Movies as jovial as Jean-Charles Tacchella's "Cousin, Cousine," one of the big hits of 1976, and "Blue Country," which has just arrived at the K-B Cerberus, lead one to anticipate a rather jolly creator. Somebody big and expansive. Maybe Willard Scott with a French accent.
Tacchella has the accent, and it's a charming one, but he could not be mistaken for Willard Scott's French cousin. Small of stature and rather saturnine of countenance, Tacchella turns out to be a reserved, thoughtful, middle-aged gentleman, pleasant but not irresistibly festive. One would not immediately identify him as a film-maker whose work suggests that life is basically an ongoing wedding party, picnic or heavy date.
Tacchella, and his wife, a diminutive, pixyish character actress named Ginette Mathieu (she had a bit role in "Cousin, Cousine" as a flustered party guest and plays one of the principal roles in "Blue Country") were stopping off in Washington for the first time.
The American success of "Cousin, Cousine" had not taken him by surprise, he said. The mystery was the failure of importers to pick it up sooner. "Oh my first trip to America," he said, "we show 'Cousin, Cousine' to college students. It was very popular. In New York, in Los Angeles, in Berkeley. Every place we go, the people are pleased with the film. Then we returned to France and for six months, no offers. Finally, a deal is made, but I think it was better for the American distributor than the French producer."
Tacchella did not have a financial interest in "Cousin, Cousine" himself. "It was only my second film as director," he signed. "I was not able to make such demands. If I had known, maybe I work for free, but at the time, who could know?"
Tacchella denied a legend that had evolved in the aftermath of the film's success: French audiences were indifferent to "Cousin, Cousine." Tacchella insisted that, on the contrary, the film was a great success everywhere, including France. "We have in Paris big theater complex," he said. "On the first day 'Cousin, Cousine' played in the smallest theater. Two days later it must be moved to a bigger theater. By the end of the week it is playing the biggest theater. The difference is that in France the film was one French film among other French films, all of them popular. In America 'Cousin, Cousine' became unique. There were no French films as popular for many years. It is different circumstances, but people everywhere like the film the same."
Tacchella and his wife maintain a residence in Versailles but prefer to spend most of their time at a renovated country home in the Haute-Provence, the region in which "Blue Country" is set.
Tacchella worked as a journalist and movie critic for a number of years before launching an extended career as a screenwriter in the mid-'50s. "In 1962 I said I've had enough!," he recalled. "I left Paris to live in a house in the blue country. I was trying to become a director, but I could find no one willing to risk the money. I had to earn my life writing TV. After years of movie writing, maybe 70, 80 screenplays, I switched to years of TV writing, mostly serial shows. In one year I set a record of 120 hours. But all the time I think of directing. It took another eights years. I found a producer for a short film. "The Last Winter," a love story about a man 85 and a woman 79. That was in 1970. Three years later I directed 'Voyage en Grande Tartarie,' my first feature."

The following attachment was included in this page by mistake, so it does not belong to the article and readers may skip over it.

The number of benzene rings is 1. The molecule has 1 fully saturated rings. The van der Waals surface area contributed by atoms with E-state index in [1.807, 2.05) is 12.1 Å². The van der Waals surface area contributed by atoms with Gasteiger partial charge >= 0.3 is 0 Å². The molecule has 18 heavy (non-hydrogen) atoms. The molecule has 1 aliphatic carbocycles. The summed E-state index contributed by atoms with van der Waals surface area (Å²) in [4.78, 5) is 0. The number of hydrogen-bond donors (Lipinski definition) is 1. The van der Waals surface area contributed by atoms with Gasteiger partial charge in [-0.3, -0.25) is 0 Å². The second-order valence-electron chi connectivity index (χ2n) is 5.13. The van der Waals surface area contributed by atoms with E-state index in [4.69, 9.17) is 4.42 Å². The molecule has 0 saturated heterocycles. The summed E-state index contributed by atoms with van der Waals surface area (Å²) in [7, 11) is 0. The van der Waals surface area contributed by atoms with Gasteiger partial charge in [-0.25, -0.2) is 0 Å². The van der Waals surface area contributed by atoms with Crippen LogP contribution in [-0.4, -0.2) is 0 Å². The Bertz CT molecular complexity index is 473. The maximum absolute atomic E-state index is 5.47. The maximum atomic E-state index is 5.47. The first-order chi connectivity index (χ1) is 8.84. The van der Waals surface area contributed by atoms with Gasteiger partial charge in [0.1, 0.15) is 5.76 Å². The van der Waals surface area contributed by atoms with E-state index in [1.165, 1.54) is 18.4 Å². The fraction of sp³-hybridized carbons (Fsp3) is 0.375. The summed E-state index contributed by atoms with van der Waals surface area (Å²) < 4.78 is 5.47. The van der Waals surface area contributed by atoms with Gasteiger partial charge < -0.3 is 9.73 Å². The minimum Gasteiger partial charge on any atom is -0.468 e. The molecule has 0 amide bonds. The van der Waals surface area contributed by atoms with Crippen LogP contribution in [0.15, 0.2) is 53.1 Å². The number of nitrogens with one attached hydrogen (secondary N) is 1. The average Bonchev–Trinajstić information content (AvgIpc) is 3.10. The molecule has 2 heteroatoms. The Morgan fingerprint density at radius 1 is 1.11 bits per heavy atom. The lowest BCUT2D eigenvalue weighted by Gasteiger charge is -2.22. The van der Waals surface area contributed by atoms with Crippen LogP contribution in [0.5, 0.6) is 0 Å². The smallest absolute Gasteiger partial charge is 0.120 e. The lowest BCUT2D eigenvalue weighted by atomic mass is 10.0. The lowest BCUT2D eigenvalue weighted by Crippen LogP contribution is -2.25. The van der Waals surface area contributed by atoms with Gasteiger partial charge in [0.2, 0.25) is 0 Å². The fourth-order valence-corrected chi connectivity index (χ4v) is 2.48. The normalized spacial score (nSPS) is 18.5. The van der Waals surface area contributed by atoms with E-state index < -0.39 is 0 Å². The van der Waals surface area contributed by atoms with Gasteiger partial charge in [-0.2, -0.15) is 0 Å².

Tacchella's new film grew out his fondness for the region in which he resides. "It is the country of Jean Giono," he said. "Many years ago Marcel Pagnol and Jean Renoir made films there, and I wanted to make one myself. I am a man of the Cinematheque, a man of the cinema clubs. But my film must be about the country of today. It is much as you see in the film, with people from the city who want to settle in the country and country people who want to go to the city, and always somebody is inviting the whole village to a party."
Tacchella's films have an improvisational air, but the filmmaker himself dissaproves of improvisation, which he feels can destroy the rhythm of scenes. After devising a story line, Tacchella likes to cast his films, socialize with the actors and add details tailored to the personalities of the performers. "For example," he said, "when I meet Victor Lanoux for 'Cousin, Cousine,' he was excited about his new motorbike Japanese. So I think, it would be fun to include this motorbike. Marie-Christine Barrault told met that when she is in love with a man, she likes to cut his toenails.I can use that too.
"In 'Blue Country' the comedian Jacques Serres likes all the time to fight. I know this about him. So I think, it would be funny if he goes to the wrong floor of hotel and begins fight with the wrong man, hat sort of detail The small scenes I put in to help the comedian. I am against improvisation and against indentification of audience with one character. Always my ambition is to change the mood of a scene, to go form one sentiment to another sentiment.
"I agree with Cheknov. He said about his characters, I did not accuse everybody, I did not acquit everybody. We have always a good mood on our films, and the actors know that now. On the last day of shooting 'Blue Country,' no one wants to leave. Some actors say, 'Let's have a drink to celebrate." We had drinks forthe next threenights. The movie was over, but everyone wants to keep celebrating. So you can see, themood with us was good."